Freedom and control

To Waitemata Harbour:

You have such
clever hands.

You hold the islands
on the tips of your
fingers, lightly so

you never submerge
them. Firmly enough that
they don’t float away.

If a person could hold
another person like that –
well, then

there would only be

– Sarah Quigley

Viliame asked the three of us, ‘would you like to take a ride on the bilibili?’

We said yes. We didn’t think too much about supplies, there was some debate about taking the camera. Viliame took enough mangos to keep us all fed.

We got on and pushed out, til we were some meters from shore. The ocean was still, peaceful in the quiet of the reef.

We three took turns replacing the key words of proverbs with the word mango:

‘a dime a mango’

‘you can’t teach an old mango new tricks’

‘plenty more mangos in the sea’

Viliame didn’t get our humor but he laughed anyway – a sturdy sort of laugh, quite different from our shallow giggling.  We asked if he like the jokes. He said, ‘No. But I am happy to see you are happy.’

We just sat there on the bilibili raft passing the time, the four of us.

At some point, I heard a far off drumming, ‘what’s that sound Vili? Coming from the villiage?’

‘That is the lali. It is beating to tell the villagers that it is time to pray, time for lotu. Everyone will stop now, in the koro and pray. We are doing this for one month.’

One of us had the good sense to ask Vili if he would like for us to stop too and pray.

‘Vinaka, yes’ – Viliame thanked us and prayed in a low, deep Fijian drone.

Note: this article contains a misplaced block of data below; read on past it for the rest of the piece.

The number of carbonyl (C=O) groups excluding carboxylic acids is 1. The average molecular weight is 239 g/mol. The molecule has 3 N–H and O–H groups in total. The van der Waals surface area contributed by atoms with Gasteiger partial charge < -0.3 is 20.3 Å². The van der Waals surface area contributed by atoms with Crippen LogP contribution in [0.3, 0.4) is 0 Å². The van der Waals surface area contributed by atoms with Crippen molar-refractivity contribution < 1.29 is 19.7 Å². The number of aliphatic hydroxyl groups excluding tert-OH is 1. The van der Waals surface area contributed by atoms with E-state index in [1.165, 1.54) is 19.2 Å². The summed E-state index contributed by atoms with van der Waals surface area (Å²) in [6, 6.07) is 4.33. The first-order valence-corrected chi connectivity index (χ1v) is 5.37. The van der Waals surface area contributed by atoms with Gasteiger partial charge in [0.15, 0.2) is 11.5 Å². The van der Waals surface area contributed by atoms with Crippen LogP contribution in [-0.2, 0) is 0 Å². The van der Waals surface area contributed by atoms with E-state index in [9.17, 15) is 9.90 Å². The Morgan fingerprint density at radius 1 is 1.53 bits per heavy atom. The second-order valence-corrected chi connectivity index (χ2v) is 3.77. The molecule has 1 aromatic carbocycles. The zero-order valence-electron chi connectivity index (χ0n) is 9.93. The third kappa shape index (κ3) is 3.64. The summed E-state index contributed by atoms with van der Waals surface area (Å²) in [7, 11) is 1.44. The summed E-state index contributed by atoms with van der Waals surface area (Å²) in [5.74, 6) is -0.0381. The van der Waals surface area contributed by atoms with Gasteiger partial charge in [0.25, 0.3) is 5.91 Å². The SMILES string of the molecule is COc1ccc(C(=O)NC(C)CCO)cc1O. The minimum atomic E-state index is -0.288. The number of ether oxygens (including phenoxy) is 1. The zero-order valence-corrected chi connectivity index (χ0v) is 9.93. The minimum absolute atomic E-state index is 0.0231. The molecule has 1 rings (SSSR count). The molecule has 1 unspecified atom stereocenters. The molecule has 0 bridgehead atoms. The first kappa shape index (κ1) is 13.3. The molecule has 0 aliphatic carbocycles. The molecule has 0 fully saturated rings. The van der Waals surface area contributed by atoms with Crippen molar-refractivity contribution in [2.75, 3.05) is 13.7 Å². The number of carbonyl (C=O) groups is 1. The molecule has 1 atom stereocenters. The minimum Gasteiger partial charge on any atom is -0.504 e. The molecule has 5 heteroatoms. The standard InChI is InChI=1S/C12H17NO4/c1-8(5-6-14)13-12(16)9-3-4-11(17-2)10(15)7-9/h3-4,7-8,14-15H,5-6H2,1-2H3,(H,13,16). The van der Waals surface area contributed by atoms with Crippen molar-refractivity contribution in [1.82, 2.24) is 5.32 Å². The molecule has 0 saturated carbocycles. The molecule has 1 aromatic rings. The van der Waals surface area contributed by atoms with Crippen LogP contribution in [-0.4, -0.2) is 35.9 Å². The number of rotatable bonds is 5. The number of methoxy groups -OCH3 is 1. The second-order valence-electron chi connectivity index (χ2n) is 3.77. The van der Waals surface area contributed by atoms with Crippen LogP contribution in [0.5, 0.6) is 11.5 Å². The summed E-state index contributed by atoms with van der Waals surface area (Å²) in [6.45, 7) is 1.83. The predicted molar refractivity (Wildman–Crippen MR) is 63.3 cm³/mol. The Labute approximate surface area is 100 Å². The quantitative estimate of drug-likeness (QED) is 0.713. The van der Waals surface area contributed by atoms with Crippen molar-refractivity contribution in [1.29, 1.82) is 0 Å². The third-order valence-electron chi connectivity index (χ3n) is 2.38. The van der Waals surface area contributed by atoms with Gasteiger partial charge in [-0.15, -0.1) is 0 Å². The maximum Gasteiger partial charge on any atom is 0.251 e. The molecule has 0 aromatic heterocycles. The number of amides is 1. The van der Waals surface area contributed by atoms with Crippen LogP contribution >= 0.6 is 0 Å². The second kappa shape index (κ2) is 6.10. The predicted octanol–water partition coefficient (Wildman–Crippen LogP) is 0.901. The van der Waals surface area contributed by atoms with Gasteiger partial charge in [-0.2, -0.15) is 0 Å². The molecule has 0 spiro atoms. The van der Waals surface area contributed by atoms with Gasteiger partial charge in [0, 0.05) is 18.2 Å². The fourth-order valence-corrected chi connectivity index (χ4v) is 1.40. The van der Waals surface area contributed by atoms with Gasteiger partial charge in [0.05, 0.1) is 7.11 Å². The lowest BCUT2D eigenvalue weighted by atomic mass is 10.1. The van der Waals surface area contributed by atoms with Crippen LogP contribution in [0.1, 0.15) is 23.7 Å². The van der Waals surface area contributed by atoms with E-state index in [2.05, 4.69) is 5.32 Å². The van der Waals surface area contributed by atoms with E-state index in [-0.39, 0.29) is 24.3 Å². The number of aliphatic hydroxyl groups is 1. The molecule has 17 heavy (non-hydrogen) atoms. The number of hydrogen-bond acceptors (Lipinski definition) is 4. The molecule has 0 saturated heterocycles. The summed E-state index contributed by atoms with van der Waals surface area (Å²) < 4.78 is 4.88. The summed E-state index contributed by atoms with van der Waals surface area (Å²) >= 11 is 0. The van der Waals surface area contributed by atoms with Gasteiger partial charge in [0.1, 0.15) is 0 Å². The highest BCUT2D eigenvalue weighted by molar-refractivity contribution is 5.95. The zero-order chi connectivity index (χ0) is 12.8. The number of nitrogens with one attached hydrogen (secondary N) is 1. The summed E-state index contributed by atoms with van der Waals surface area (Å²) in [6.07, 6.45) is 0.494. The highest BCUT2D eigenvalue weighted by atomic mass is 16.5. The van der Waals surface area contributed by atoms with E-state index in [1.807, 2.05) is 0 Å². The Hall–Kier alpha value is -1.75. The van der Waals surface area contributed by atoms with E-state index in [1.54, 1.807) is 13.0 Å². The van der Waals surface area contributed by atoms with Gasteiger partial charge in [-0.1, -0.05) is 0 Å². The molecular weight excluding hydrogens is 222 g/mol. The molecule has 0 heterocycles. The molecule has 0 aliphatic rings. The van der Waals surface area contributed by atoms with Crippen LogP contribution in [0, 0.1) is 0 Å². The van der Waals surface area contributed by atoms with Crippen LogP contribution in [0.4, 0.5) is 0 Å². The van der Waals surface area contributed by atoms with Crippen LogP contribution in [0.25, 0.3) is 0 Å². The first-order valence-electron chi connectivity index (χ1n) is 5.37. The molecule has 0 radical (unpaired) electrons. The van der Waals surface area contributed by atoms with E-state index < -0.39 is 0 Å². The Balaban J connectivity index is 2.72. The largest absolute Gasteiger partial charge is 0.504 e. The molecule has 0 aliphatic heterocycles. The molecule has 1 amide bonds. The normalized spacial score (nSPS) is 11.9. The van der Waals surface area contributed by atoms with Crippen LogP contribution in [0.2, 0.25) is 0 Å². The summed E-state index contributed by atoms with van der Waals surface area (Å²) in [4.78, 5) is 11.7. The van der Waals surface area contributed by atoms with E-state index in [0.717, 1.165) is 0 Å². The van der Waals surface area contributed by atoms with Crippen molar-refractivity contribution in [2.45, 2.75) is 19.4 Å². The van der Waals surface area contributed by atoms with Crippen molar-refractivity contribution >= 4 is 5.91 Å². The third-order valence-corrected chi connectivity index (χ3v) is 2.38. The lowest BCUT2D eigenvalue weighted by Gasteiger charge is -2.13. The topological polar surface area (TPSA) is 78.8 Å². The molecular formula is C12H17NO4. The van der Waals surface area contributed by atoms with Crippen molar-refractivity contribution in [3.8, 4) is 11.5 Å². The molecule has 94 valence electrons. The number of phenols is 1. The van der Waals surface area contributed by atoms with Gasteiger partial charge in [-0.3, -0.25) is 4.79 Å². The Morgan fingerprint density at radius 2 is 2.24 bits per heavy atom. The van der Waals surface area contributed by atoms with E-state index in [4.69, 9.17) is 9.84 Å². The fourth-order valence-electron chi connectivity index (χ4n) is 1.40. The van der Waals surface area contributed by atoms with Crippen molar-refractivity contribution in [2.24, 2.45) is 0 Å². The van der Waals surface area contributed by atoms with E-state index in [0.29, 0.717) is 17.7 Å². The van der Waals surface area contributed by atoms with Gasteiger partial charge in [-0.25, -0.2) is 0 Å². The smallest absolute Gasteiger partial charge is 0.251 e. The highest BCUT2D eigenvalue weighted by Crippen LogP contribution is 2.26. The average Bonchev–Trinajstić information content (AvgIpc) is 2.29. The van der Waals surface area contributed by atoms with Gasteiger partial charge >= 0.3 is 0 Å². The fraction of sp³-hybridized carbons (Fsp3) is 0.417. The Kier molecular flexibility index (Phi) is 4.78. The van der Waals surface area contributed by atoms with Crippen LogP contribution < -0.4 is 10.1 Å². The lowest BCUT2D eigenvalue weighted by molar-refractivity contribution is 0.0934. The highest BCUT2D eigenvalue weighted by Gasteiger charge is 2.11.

We sat in Vili’s prayer, upon his village raft, mango strings stuck between our back teeth, ocean water friendly and warm around our bodies.

The lali began to beat again and it was time for back to work.

Viliame asked us, ‘where would you like to go – where can I take you on this bilibili?’

It felt like the wrong question.

How could we know, the three of us? So fresh to this village, so clearly of a different place. It wasn’t just our pale skins – the way we wore our sulu, the strange inflections that haunted our attempts in the vernacular, revealed us every time. We weren’t tourists – so few tourists came to the Ra province that we had found ourselves in – but we weren’t local either. We couldn’t suggest a path through this water, we didn’t know it.

Viliame, on the other hand, knew the whole situation intimately. He had lived here all his life, generations upon generations of his family had swum in and fished this body of water.

Yet he had asked, and it seemed impolite to turn his question back on him.

So we took the freedom to choose that he foolish gave us; I waved vaguely in the direction of the coast line, where I thought the water from the reef met with a stream winding back into the hills.

Viliame accepted this suggestion and began moving the raft towards the stream.

He took us up the stream, through the murkier waters, criss-crossed with mangrove. He navigated a tenuous path for the three of us.

Viliame pointed out some of the beauties of his stream – the flowers, the edible fish, the good places to bathe. We screamed in mistaken fear at all the wrong things – spiders that were friendly, fish that were gentle. And, quite symmetrically, we tried to touch, and eat, all that we should have avoided.

Viliame just laughed and gently stared us the safer way.

At some point Viliame told us it was time to go back to the koro, and he took us.

We arrived: red with sun burn, and overfeed on mangos. But otherwise at peace with ourselves and the world.







One thought on “Freedom and control”

  1. A glimpse of authentic Island life; the privilege of being befriended by a ‘local’. We have experienced the equivalent in Zimbabwe and still feel honored to have been made so welcome in other people’s lives: rich experiences that cost nothing but time and an open heart.


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